Leone Ross explores the diversity of women’s experiences in Come Let Us Sing Anyway

Originally published in the March 13th, 2022 edition of the Stabroek News

Last July, I had the pleasure of reading and reviewing This One Sky Day/Popisho by Leone Ross. I love this book, and its masterful medley of magic, mystery and melancholy still lives in my head rent-free to this day. Just last week, on International Women’s Day, I was delighted to learn that the novel was longlisted for the Women’s Prize for Fiction. Ross certainly deserves the accolades and I wish her the best of luck in the competition.

About a week after writing the Popisho review, I attended a veranda chat with Ross, hosted by Rebel Women Lit in Jamaica. There, I learned about Ross’s short story collection, Come Let Us Sing Anyway. In a short section of the veranda chat, Ross confirmed that her story “The Mullerian Eminence” was the precursor to a pivotal scene in Popisho, and there was a brief comparative discussion about the story within the novel’s context. Curious, I decided to get my own copy of the collection, mostly because of that one story, but also because I was curious about Ross’s short-form work.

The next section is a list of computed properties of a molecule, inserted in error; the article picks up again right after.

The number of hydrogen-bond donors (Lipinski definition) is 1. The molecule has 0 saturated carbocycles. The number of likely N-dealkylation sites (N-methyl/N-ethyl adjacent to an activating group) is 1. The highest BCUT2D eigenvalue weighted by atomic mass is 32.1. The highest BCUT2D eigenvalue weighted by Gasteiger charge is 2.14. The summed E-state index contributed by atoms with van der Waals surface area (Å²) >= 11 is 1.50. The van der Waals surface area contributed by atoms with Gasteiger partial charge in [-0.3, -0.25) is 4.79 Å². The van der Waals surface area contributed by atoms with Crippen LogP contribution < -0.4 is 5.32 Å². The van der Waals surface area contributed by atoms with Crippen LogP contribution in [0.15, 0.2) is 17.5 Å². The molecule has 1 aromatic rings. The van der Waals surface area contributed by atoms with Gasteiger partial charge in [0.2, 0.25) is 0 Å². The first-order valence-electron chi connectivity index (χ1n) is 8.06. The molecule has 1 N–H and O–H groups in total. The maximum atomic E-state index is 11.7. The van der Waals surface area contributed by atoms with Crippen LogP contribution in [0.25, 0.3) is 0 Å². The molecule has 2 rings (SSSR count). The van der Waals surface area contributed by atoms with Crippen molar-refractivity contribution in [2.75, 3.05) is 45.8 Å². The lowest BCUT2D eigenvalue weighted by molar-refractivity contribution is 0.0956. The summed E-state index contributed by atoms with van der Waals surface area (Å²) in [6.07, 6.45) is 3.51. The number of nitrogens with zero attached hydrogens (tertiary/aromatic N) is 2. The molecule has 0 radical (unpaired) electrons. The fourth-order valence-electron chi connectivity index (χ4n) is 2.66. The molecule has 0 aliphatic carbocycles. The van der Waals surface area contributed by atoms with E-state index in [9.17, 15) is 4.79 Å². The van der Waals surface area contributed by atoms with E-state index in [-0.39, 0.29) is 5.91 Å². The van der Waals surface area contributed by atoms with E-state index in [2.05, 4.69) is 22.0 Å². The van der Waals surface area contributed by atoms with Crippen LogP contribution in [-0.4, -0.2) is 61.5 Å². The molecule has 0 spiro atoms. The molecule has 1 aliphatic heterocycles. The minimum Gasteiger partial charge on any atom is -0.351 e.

Come Let Us Sing Anyway is a collection of short stories which mostly centre Jamaican women or women of Jamaican ancestry. The collection undulates through both genre and theme as Ross uses realism, magical realism, science fiction and poetry to write about women’s relationships (platonic, familial, romantic, and erotic), beauty standards, racial identity, motherhood, queerness and homophobia, and childhood innocence. She dives into the darkness of the past, dreams of wholesome futures, and challenges the realities of our present through 23 beautiful entries.

Photograph of the author, Leone Ross
Photo of Leone Ross


Most of the stories in this collection are about love. Some are about pure joy, others bitter-sweet or deeply sad. Her stories “Drag”, “Art for Fuck’s Sake” and “And You Know This” are the most joyful love stories of the collection. “Drag” and “Art for Fuck’s Sake” centre on the beauty of women’s erotic experiences and adventures with their partners and the joy they get from being explorative and creative.

“And You Know This”, one of two science fiction stories in the collection, is about life-long friendship and elderly love between two women as they take a last ride through Jamaica.

“Breathing”, “The Woman Who Lived in a Restaurant” and “The Heart Has No Bones” are the bitter-sweet stories in the collection. “Breathing” begins as a hopeful tale of second chances, when a man’s wife appears on his doorstep seventy-six days after passing away. It turns out that she is one of thousands of people who came back from the dead following a global resurrection event, and he tries his best to take advantage of the extra time they have together.